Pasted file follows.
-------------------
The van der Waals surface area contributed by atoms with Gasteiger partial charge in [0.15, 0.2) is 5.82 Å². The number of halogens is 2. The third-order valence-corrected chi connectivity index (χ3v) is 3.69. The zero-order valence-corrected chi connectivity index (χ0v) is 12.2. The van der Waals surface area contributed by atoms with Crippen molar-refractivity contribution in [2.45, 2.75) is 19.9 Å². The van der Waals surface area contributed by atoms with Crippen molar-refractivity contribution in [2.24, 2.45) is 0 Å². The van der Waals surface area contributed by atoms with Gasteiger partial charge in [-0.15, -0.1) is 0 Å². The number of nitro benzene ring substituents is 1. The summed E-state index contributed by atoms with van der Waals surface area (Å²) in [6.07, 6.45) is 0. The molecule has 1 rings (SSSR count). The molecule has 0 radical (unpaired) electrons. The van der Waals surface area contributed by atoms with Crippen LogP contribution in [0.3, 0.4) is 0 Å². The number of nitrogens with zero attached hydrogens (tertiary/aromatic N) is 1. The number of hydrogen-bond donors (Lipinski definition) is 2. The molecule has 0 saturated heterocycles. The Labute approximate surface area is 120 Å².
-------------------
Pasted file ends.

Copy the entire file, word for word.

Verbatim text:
The van der Waals surface area contributed by atoms with Gasteiger partial charge in [0.15, 0.2) is 5.82 Å². The number of halogens is 2. The third-order valence-corrected chi connectivity index (χ3v) is 3.69. The zero-order valence-corrected chi connectivity index (χ0v) is 12.2. The van der Waals surface area contributed by atoms with Crippen molar-refractivity contribution in [2.45, 2.75) is 19.9 Å². The van der Waals surface area contributed by atoms with Crippen molar-refractivity contribution in [2.24, 2.45) is 0 Å². The van der Waals surface area contributed by atoms with Gasteiger partial charge in [-0.15, -0.1) is 0 Å². The number of nitro benzene ring substituents is 1. The summed E-state index contributed by atoms with van der Waals surface area (Å²) in [6.07, 6.45) is 0. The molecule has 1 rings (SSSR count). The molecule has 0 radical (unpaired) electrons. The van der Waals surface area contributed by atoms with Crippen LogP contribution in [0.3, 0.4) is 0 Å². The number of nitrogens with zero attached hydrogens (tertiary/aromatic N) is 1. The number of hydrogen-bond donors (Lipinski definition) is 2. The molecule has 0 saturated heterocycles. The Labute approximate surface area is 120 Å².